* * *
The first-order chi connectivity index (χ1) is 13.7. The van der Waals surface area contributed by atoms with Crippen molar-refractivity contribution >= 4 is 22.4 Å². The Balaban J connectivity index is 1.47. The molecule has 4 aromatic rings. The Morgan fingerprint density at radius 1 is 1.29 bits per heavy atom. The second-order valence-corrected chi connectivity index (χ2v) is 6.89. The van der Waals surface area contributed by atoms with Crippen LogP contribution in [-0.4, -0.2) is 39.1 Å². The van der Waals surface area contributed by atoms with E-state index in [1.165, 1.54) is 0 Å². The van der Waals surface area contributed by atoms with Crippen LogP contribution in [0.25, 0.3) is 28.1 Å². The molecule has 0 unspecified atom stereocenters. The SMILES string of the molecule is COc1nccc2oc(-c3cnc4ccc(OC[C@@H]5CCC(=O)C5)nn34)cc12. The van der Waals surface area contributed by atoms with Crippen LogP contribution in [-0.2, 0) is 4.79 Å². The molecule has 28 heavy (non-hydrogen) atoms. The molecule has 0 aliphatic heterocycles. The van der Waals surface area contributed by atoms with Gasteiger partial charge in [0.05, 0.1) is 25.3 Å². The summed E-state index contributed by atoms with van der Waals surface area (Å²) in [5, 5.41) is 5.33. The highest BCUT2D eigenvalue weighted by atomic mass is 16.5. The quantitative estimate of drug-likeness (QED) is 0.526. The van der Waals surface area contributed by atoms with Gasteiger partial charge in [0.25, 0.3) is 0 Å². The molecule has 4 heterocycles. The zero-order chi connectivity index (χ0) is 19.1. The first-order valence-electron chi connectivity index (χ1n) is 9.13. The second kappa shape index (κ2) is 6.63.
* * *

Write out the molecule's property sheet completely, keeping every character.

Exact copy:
The first-order chi connectivity index (χ1) is 13.7. The van der Waals surface area contributed by atoms with Crippen molar-refractivity contribution >= 4 is 22.4 Å². The Balaban J connectivity index is 1.47. The molecule has 4 aromatic rings. The Morgan fingerprint density at radius 1 is 1.29 bits per heavy atom. The second-order valence-corrected chi connectivity index (χ2v) is 6.89. The van der Waals surface area contributed by atoms with Crippen LogP contribution in [-0.4, -0.2) is 39.1 Å². The van der Waals surface area contributed by atoms with E-state index in [1.165, 1.54) is 0 Å². The van der Waals surface area contributed by atoms with Crippen LogP contribution in [0.25, 0.3) is 28.1 Å². The molecule has 0 unspecified atom stereocenters. The SMILES string of the molecule is COc1nccc2oc(-c3cnc4ccc(OC[C@@H]5CCC(=O)C5)nn34)cc12. The van der Waals surface area contributed by atoms with Crippen LogP contribution in [-0.2, 0) is 4.79 Å². The molecule has 28 heavy (non-hydrogen) atoms. The molecule has 0 aliphatic heterocycles. The van der Waals surface area contributed by atoms with Gasteiger partial charge in [0.05, 0.1) is 25.3 Å². The summed E-state index contributed by atoms with van der Waals surface area (Å²) in [5, 5.41) is 5.33. The highest BCUT2D eigenvalue weighted by atomic mass is 16.5. The quantitative estimate of drug-likeness (QED) is 0.526. The van der Waals surface area contributed by atoms with Gasteiger partial charge in [0.25, 0.3) is 0 Å². The molecule has 4 heterocycles. The zero-order chi connectivity index (χ0) is 19.1. The first-order valence-electron chi connectivity index (χ1n) is 9.13. The second kappa shape index (κ2) is 6.63.